- At this point it is convenient to say something about Davies. The principles set out by Mummery LJ and Beatson LJ in the passages I have quoted were concerned with the question whether an Employment Tribunal should reopen a final written warning; but they correlate to what a reasonable employer may be expected to do when faced with an argument by an employee at a later stage in the process that an earlier disciplinary sanction ought not to have been imposed. The key point is that there are limits to the extent to which an employer can be expected to revisit what took place at an earlier stage of the process. If an issue of the kind mentioned in Sandwell is clearly raised - bad faith, lack of prima facie grounds or manifest impropriety - it may be incumbent upon an employer to do so. It may also be incumbent upon an employer, if a complaint is made about the imposition of an earlier final written warning, to look at the basic documents on file to check whether there is anything inappropriate about reliance on that final written warning.
- I agree with Ms Godwins' submission that, while it was not reasonable to expect Mr Watts to reinvestigate witnesses relating to the earlier disciplinary process, it was reasonable to expect him to look at the file to see whether there was anything which rendered it inappropriate to rely on a final written warning. This, I think, was the Employment Judge's approach and, contrary to Mr Dyal's submission, I see nothing wrong in that approach.
- This brings me to the question of whether the Employment Judge's conclusion that Mr Watts did consider this issue is perverse. Now, I must remind myself of the limits of a perversity ground before the Employment Appeal Tribunal. There is an appeal to the Employment Appeal Tribunal only on a question of law (see section 21(1) of the Employment Tribunals Act 1996). There are, therefore, only the most limited circumstances in which a perversity ground, and effectively a complaint about an Employment Judge's findings of fact, can succeed. The principles are well known; they are set out in Yeboah v Crofton  IRLR 634 CA at paragraphs 93 to 95.
- It is true that the Employment Judge did not have any direct evidence that Mr Watts considered whether it was appropriate to take into account the final written warning, but in my judgment she was entitled to draw that conclusion as a matter of inference from the evidence which she had. Mr Watts had adjourned the appeal to investigate the points which were made; the imposition of the level 3 warning, although not the main point, was one of the points. The Employment Judge was entitled, especially given the last paragraph of the letter dated 7 April 2015, to reach the conclusion that Mr Watts had indeed considered the point.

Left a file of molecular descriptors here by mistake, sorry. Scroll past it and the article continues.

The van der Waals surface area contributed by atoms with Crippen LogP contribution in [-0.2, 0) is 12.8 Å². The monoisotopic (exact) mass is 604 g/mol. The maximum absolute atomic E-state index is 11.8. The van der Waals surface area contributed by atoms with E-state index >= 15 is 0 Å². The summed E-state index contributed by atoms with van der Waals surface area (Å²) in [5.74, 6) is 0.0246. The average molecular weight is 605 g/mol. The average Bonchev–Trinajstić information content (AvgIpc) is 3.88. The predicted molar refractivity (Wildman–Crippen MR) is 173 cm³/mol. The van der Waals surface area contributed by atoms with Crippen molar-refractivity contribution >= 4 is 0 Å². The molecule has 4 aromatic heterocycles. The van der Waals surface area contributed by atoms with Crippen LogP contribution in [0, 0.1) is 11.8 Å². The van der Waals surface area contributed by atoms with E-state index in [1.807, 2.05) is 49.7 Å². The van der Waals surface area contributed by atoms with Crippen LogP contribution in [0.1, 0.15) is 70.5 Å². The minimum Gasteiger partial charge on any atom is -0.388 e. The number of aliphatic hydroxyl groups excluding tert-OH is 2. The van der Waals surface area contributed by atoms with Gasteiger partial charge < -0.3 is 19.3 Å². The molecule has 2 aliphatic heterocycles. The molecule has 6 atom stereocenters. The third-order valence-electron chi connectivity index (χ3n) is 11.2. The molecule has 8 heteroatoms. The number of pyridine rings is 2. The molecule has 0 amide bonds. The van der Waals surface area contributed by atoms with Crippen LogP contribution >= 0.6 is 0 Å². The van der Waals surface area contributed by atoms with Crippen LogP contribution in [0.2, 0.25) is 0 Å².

- The Employment Judge used the word "investigate". There is no reason at all to suppose that Mr Watts re-investigated the circumstances of the final written warning or, for that matter, of the disciplinary offence leading to dismissal, in the sense of interviewing witnesses and reaching fresh conclusions of his own. The word "investigate" is picked up from the appeal notes; and it is plainly used there to refer to Mr Watts taking time to consider the documentary material he had. To my mind it was not speculation but a permissible inference that Mr Watts did what he said he would do; and it is supported by the last paragraph of his letter. It is true that the reference to the final written warning is brief; but then it had not been the main point put forward by the Claimant at the appeal.
- I do not consider that a perversity challenge is made out in this case. I consider that the Employment Judge approached the matter correctly in law and that the conclusions she reached were open to her, that is to say not perverse. It follows that the appeal will be dismissed.
- I would add the following. I did - as both parties invited me - consider the documents concerning the final written warning. They afford no real basis for supposing that the final written warning was issued in bad faith or without prima facie grounds or in circumstances where it was manifestly inappropriate to give the warning. At the final written warning stage there were statements which plainly supported the disciplinary charge against the Claimant (see the statements dated 5 June 2014 from Mr Sadi and the undated statement from Ms Dyer). I appreciate that there was an issue as to whether those statements were true, but that was an issue to be resolved at the final written warning stage; and the fact that it was resolved against the Claimant does not mean that the final written warning was issued in bad faith or was manifestly inappropriate, still less that there was any lack of prima facie grounds for it. I add that by way of postscript only. The key point is that in the end I am satisfied that the Employment Judge applied correct principles of law and reached a conclusion which was not perverse; so the appeal will be dismissed.
Published: 21/10/2016 11:40